Whizzing by his fellow racers in car No. 57 is Waxahachie native Landon Zakalowski; he's fast, he's mean and he's only 11 years old. Landon began racing at age four in go-carts, but soon moved to the upper echelons of the West Texas racing scene. He crossed over to dirt and motorbikes after winning his third Junior Cup. He holds the record for the youngest driver at the West Texas Raceway in Lubbock, a title he is sure to keep as Landon said that although this was a "[largely] unpopular for people this young," that many would enjoy it if they only gave it a try.
Landon, like many his age, attends school in Waxahachie and is sure that racing will never get in the way of his academics. His father reports that his grades have only gone up since racing began. Although each spine-tingling, hairpin turn is without a driver's license, Landon doesn't need one to race. His father Mark Zakalowski said he's done his best with his son's talent, though it's far from conventional.
"We're training like it's the SuperBowl. I push him to his limit because that's where he's his best."
Mark Zakalowski has acted as Landon's coach, father and mechanic for the past five years. This experience has helped him to learn more about his car.
Besides the high-speed races, most preparation is slow-speed: going over races, realizing faults, searching through diagrams and doing deep dives into the metagame of racing.
"We sit down and look at the videos. … His mother has taken thousands of photos of him. We need that playbook."
Landon is more than just a racer — he's a top-performer academically, the catcher for his school's baseball team and training for his black belt.
The 11-year-old has trained intensively for seven years and has racked up quite the competitive achievement list, with multiple trophies under his belt before his freshman year of high school. His skills speak for themselves: He's won the Red River Go-Kart Tournament, the Junior 3 Championship, Race 125 and Outlaw.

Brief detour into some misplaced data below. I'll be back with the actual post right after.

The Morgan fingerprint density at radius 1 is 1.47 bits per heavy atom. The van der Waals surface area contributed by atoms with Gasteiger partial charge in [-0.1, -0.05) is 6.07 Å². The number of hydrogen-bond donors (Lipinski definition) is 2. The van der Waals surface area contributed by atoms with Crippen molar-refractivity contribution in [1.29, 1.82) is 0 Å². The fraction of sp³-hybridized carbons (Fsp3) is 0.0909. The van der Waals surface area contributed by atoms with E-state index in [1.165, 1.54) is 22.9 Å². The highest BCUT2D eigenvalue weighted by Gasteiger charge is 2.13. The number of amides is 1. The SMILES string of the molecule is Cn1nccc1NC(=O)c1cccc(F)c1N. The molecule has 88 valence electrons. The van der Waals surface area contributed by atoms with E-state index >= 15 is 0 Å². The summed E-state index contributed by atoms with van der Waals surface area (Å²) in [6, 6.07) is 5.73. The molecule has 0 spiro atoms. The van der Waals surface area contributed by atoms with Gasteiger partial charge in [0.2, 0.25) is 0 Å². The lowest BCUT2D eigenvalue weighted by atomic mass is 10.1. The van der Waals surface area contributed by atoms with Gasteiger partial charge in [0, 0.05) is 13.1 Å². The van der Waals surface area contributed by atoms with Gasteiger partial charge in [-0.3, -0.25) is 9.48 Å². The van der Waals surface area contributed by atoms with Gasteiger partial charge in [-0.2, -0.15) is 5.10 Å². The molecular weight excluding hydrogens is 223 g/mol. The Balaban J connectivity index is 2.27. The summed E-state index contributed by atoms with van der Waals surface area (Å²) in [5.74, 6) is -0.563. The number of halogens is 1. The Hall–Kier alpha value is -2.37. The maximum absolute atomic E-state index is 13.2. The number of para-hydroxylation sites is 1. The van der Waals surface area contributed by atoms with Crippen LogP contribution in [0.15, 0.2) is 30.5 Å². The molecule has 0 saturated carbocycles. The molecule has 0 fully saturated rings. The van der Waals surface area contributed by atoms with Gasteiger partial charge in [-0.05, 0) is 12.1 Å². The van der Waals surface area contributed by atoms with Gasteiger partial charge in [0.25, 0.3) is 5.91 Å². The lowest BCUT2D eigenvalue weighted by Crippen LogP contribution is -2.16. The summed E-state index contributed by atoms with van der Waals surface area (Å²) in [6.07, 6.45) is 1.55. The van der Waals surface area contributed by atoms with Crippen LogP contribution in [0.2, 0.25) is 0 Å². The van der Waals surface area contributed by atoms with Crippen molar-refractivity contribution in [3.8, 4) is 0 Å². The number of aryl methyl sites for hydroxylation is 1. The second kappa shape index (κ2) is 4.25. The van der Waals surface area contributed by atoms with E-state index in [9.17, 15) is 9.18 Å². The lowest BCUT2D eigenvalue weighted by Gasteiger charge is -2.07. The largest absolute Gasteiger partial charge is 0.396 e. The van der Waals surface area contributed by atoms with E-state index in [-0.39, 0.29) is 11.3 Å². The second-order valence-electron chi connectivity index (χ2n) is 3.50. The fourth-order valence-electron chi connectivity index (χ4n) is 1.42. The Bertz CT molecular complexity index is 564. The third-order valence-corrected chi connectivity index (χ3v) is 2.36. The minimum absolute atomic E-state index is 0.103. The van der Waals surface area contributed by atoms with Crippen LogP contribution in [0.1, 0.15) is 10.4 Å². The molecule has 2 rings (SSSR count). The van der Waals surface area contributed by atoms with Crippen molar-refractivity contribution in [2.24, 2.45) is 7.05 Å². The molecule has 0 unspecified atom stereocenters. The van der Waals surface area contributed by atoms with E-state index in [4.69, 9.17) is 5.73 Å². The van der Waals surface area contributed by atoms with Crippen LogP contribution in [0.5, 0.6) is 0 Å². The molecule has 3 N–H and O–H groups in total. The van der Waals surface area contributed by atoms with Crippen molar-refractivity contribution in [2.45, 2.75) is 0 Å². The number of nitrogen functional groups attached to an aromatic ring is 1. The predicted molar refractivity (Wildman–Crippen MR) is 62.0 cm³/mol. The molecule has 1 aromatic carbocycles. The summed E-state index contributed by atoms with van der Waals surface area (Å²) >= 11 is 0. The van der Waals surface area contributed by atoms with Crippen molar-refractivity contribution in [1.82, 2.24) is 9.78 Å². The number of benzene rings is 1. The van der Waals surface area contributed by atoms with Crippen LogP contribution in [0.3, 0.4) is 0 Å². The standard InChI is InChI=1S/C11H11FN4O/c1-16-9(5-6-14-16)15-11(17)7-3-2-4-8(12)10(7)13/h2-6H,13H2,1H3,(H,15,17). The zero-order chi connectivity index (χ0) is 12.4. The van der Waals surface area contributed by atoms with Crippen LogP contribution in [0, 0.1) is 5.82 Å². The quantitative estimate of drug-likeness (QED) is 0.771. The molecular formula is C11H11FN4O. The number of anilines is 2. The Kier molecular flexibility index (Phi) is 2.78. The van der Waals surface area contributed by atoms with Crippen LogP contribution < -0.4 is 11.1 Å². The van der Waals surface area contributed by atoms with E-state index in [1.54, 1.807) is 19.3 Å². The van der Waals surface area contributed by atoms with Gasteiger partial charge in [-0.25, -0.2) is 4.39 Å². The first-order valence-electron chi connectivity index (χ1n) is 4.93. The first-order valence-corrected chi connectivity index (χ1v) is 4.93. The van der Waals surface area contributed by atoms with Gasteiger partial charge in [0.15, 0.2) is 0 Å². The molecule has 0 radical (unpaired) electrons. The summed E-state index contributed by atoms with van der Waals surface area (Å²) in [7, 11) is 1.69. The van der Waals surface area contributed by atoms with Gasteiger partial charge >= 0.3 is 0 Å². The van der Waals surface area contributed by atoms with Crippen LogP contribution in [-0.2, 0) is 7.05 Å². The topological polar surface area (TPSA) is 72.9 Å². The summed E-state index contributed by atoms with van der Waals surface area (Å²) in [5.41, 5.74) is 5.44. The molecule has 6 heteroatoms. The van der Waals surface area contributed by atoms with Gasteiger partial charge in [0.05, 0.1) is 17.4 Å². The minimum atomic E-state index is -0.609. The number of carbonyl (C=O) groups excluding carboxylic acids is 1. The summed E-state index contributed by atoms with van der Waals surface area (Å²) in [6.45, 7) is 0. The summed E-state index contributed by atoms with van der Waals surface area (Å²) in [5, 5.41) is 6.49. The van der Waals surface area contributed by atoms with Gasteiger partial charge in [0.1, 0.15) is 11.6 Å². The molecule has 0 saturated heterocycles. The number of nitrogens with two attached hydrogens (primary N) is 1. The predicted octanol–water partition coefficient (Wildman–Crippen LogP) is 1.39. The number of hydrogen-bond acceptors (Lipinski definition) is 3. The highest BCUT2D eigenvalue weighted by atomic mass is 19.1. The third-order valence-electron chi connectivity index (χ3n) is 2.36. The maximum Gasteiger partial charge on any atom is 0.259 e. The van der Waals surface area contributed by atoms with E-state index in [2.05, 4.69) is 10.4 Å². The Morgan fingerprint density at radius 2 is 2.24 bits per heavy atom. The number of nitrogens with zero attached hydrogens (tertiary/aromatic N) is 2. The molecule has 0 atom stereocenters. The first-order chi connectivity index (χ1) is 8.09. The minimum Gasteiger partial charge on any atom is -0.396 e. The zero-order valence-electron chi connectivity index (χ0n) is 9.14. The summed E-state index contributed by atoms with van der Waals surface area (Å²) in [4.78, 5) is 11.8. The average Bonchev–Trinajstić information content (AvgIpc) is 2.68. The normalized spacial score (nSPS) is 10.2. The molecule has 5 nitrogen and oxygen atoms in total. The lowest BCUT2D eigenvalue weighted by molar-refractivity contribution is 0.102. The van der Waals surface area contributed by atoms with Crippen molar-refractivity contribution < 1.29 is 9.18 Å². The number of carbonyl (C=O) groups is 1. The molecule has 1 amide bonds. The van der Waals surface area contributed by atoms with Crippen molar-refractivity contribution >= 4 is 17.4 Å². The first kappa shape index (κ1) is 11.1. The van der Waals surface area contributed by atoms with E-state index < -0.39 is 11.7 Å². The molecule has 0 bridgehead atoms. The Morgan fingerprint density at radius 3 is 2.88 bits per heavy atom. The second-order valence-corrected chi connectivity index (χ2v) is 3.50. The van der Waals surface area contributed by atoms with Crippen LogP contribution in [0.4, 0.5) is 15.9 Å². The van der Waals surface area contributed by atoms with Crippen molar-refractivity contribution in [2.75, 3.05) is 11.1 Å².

Landon's schedule can include as much as a race weekly on average, which he admits can be a little stressful. However, nothing relieves that stress more than a well-deserved victory over fierce competition. Through the heat of competition, though, Landon still takes time to socialize with fellow drivers, apologizing if he hits their cars.
"I say I'm sorry… because I know how it can be to get hit," Landon said sympathetically.
His father says the duo has received some negative feedback with concern for Landon's well-being in this fast-paced sport. He has assured them that Landon is likely a better driver than most of those twice his age on the highway.
"I guess people just don't understand the time he's been in the car... been in that speed," Mark said. "Of course I trust him… he knows what he's doing."
The duo has complete faith in each other that with each race will come a victory or, at the very least, a learning experience.
His videos have garnered much attention on social media, each post offering prayers and support for the young racer's career. His father thinks the attention is fun, though he hopes the energy is always positive.
"Far too many people jump to the conclusion that (Landon picked up racing) because we're rich or something. … We work hard. He works hard."
As long as Landon keeps on, he's sure to smash more records and win even more championships. "It's like being a football coach," Mark exclaimed, "but at about 80 miles an hour!"